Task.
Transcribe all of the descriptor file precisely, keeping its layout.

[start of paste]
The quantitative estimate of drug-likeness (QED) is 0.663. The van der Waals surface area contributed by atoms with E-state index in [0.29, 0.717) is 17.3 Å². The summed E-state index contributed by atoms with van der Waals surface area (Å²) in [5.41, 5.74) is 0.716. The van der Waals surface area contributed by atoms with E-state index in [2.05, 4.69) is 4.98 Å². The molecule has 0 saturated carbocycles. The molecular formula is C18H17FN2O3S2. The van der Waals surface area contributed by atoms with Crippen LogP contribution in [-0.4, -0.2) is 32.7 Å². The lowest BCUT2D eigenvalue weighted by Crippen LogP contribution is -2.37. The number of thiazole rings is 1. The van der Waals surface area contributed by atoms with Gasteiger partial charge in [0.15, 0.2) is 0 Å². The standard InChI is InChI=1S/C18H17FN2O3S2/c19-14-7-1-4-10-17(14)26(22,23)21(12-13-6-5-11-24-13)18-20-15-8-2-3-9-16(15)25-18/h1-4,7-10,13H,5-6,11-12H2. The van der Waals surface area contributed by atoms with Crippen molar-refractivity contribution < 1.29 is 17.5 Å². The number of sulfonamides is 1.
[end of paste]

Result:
The quantitative estimate of drug-likeness (QED) is 0.663. The van der Waals surface area contributed by atoms with E-state index in [0.29, 0.717) is 17.3 Å². The summed E-state index contributed by atoms with van der Waals surface area (Å²) in [5.41, 5.74) is 0.716. The van der Waals surface area contributed by atoms with E-state index in [2.05, 4.69) is 4.98 Å². The molecule has 0 saturated carbocycles. The molecular formula is C18H17FN2O3S2. The van der Waals surface area contributed by atoms with Crippen LogP contribution in [-0.4, -0.2) is 32.7 Å². The lowest BCUT2D eigenvalue weighted by Crippen LogP contribution is -2.37. The number of thiazole rings is 1. The van der Waals surface area contributed by atoms with Gasteiger partial charge in [0.15, 0.2) is 0 Å². The standard InChI is InChI=1S/C18H17FN2O3S2/c19-14-7-1-4-10-17(14)26(22,23)21(12-13-6-5-11-24-13)18-20-15-8-2-3-9-16(15)25-18/h1-4,7-10,13H,5-6,11-12H2. The van der Waals surface area contributed by atoms with Crippen molar-refractivity contribution < 1.29 is 17.5 Å². The number of sulfonamides is 1.